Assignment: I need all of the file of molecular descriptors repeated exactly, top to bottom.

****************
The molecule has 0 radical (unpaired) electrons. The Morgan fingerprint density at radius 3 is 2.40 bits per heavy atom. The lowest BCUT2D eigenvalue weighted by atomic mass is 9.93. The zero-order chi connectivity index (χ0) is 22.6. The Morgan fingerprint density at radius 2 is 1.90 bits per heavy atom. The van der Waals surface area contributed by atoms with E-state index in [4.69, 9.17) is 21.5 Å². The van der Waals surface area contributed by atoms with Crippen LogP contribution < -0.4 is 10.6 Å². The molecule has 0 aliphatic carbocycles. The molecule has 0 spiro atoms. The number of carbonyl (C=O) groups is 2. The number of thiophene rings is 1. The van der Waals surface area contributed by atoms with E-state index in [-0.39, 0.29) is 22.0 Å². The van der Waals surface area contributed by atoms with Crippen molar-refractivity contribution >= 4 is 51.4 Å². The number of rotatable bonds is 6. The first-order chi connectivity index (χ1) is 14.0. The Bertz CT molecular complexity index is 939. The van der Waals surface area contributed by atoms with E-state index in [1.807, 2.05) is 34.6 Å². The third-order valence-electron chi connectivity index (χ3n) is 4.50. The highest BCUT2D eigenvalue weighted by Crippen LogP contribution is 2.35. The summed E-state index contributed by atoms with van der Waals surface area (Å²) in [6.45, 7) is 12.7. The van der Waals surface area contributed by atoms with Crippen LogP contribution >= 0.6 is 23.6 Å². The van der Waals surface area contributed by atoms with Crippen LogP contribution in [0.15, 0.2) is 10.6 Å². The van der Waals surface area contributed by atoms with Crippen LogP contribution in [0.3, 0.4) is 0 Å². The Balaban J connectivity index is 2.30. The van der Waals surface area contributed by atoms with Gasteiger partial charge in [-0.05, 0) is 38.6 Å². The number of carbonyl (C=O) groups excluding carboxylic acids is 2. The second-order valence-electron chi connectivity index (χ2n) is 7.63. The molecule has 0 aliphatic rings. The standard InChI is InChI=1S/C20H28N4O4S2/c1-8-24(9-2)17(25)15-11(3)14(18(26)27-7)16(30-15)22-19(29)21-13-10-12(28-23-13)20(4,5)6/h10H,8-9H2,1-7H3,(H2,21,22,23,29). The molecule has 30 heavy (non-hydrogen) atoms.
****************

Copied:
The molecule has 0 radical (unpaired) electrons. The Morgan fingerprint density at radius 3 is 2.40 bits per heavy atom. The lowest BCUT2D eigenvalue weighted by atomic mass is 9.93. The zero-order chi connectivity index (χ0) is 22.6. The Morgan fingerprint density at radius 2 is 1.90 bits per heavy atom. The van der Waals surface area contributed by atoms with E-state index in [4.69, 9.17) is 21.5 Å². The van der Waals surface area contributed by atoms with Crippen LogP contribution < -0.4 is 10.6 Å². The molecule has 0 aliphatic carbocycles. The molecule has 0 spiro atoms. The number of carbonyl (C=O) groups is 2. The number of thiophene rings is 1. The van der Waals surface area contributed by atoms with E-state index in [-0.39, 0.29) is 22.0 Å². The van der Waals surface area contributed by atoms with Crippen molar-refractivity contribution >= 4 is 51.4 Å². The number of rotatable bonds is 6. The first-order chi connectivity index (χ1) is 14.0. The Bertz CT molecular complexity index is 939. The van der Waals surface area contributed by atoms with E-state index in [1.807, 2.05) is 34.6 Å². The third-order valence-electron chi connectivity index (χ3n) is 4.50. The highest BCUT2D eigenvalue weighted by Crippen LogP contribution is 2.35. The summed E-state index contributed by atoms with van der Waals surface area (Å²) in [6.45, 7) is 12.7. The van der Waals surface area contributed by atoms with Crippen LogP contribution >= 0.6 is 23.6 Å². The van der Waals surface area contributed by atoms with Crippen LogP contribution in [0.15, 0.2) is 10.6 Å². The van der Waals surface area contributed by atoms with Crippen LogP contribution in [0.3, 0.4) is 0 Å². The Balaban J connectivity index is 2.30. The van der Waals surface area contributed by atoms with Gasteiger partial charge in [-0.05, 0) is 38.6 Å². The number of carbonyl (C=O) groups excluding carboxylic acids is 2. The second-order valence-electron chi connectivity index (χ2n) is 7.63. The molecule has 0 aliphatic rings. The standard InChI is InChI=1S/C20H28N4O4S2/c1-8-24(9-2)17(25)15-11(3)14(18(26)27-7)16(30-15)22-19(29)21-13-10-12(28-23-13)20(4,5)6/h10H,8-9H2,1-7H3,(H2,21,22,23,29). The molecule has 30 heavy (non-hydrogen) atoms.